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The Federal Trade Commission and 17 states sued Amazon, accusing the online retailer of illegally using its monopoly power to overcharge consumers, hobble competitors and exploit sellers on its marketplace.
The landmark lawsuit, filed on Tuesday, accuses the $1.3 trillion e-commerce giant of raising fees for sellers on its marketplace to extract nearly $1 of every $2 sellers make.
The FTC also claims that Amazon penalizes sellers who discount heavily, making them “effectively invisible” in search results and forcing merchants to use its “costly” fulfillment network.
“Most sellers must now pay advertising fees to reach Amazon’s vast base of online shoppers, who are consequently faced with less relevant search results and diverted to more expensive products,” the complaint, filed in federal court in Seattle, said.
The lawsuit is one of the biggest tests of Federal Trade Commission Chairwoman Lina Khan’s push to take a more aggressive enforcement stance against Big Tech, which she says has evaded regulatory scrutiny for decades.
Before being appointed chairman of the committee by President Joe Biden, Khan rose to prominence for an academic paper he published in 2017 calling for Amazon to be broken up.
“Our complaint lays out how Amazon uses a range of punitive and coercive tactics to unlawfully maintain its monopoly,” Khan said in a statement.
David Zapolsky, Amazon’s senior vice president of global public policy and general counsel, said the lawsuit “demonstrates that the FTC’s focus has fundamentally shifted away from its mission to protect consumers and competition.” “.
“The lawsuit filed by the FTC today is wrong on both facts and law, and we look forward to hearing this case in court,” he said.
Regulators are seeking an order to permanently prevent Amazon from participating in the allegedly illegal conduct.
The Federal Trade Commission (FTC) separately sued Amazon in June this year for allegedly tricking customers into signing up for its Prime service without their consent. Amazon said at the time that the claims were “inconsistent with the facts and the law.”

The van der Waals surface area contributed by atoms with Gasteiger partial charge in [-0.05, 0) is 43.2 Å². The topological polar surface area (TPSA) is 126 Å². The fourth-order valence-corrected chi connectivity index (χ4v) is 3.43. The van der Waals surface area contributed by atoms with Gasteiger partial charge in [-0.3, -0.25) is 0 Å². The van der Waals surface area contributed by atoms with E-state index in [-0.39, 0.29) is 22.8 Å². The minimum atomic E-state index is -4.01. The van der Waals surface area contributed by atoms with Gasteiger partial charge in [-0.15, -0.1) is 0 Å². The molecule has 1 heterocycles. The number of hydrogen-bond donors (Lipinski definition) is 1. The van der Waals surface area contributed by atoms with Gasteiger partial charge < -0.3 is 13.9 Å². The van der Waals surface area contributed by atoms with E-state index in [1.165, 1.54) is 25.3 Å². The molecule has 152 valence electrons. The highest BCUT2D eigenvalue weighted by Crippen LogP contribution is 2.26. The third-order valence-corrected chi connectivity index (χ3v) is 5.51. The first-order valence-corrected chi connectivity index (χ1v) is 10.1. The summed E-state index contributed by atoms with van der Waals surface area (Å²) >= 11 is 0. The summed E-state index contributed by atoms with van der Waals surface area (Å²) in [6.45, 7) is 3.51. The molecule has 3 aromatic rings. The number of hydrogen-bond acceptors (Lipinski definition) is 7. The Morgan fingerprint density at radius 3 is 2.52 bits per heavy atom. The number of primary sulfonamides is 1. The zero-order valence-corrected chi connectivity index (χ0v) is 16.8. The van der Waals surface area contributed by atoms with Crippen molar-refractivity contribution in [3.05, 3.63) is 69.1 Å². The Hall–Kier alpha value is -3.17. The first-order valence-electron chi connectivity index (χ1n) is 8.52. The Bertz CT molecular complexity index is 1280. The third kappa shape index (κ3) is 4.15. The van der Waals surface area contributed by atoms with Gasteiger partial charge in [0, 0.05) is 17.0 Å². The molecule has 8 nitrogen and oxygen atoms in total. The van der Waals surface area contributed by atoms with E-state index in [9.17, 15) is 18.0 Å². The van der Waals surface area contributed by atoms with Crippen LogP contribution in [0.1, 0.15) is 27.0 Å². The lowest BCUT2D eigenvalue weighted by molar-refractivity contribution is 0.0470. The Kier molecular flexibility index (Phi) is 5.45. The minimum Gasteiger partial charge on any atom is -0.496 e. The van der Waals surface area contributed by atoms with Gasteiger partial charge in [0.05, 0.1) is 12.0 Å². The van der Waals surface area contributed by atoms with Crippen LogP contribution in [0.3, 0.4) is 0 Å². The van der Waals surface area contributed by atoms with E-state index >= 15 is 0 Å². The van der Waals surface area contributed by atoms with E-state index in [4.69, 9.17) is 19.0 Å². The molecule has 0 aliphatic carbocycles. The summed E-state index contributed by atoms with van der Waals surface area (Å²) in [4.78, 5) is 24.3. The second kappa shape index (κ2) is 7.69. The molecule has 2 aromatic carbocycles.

In May, Amazon agreed to pay $25 million to settle a lawsuit filed by the Federal Trade Commission and the U.S. Department of Justice accusing it of violating children’s privacy laws through its Alexa voice assistant.
Amazon’s efforts to ask Khan to recuse herself from matters involving the company were unsuccessful, citing her longstanding criticism. Asked about potential impartiality in a 2021 congressional hearing, Khan said she would not need to recuse herself under federal ethics rules.
Under the Biden administration, top antitrust officials such as Khan and Jonathan Kanter, the head of the Justice Department’s antitrust division, have stepped up enforcement efforts to crack down on the power of American companies.
Kanter sued Google over its dominance of digital advertising, and a separate U.S. Department of Justice case is pending accusing the company of monopolizing Internet searches.
The FTC is working to force Meta to abandon its acquisitions of Instagram and WhatsApp. It also tried to block Meta’s acquisition of virtual reality business Within, but ultimately withdrew the challenge. The Federal Trade Commission is still trying to block Microsoft from acquiring Activision Blizzard after initial losses in court.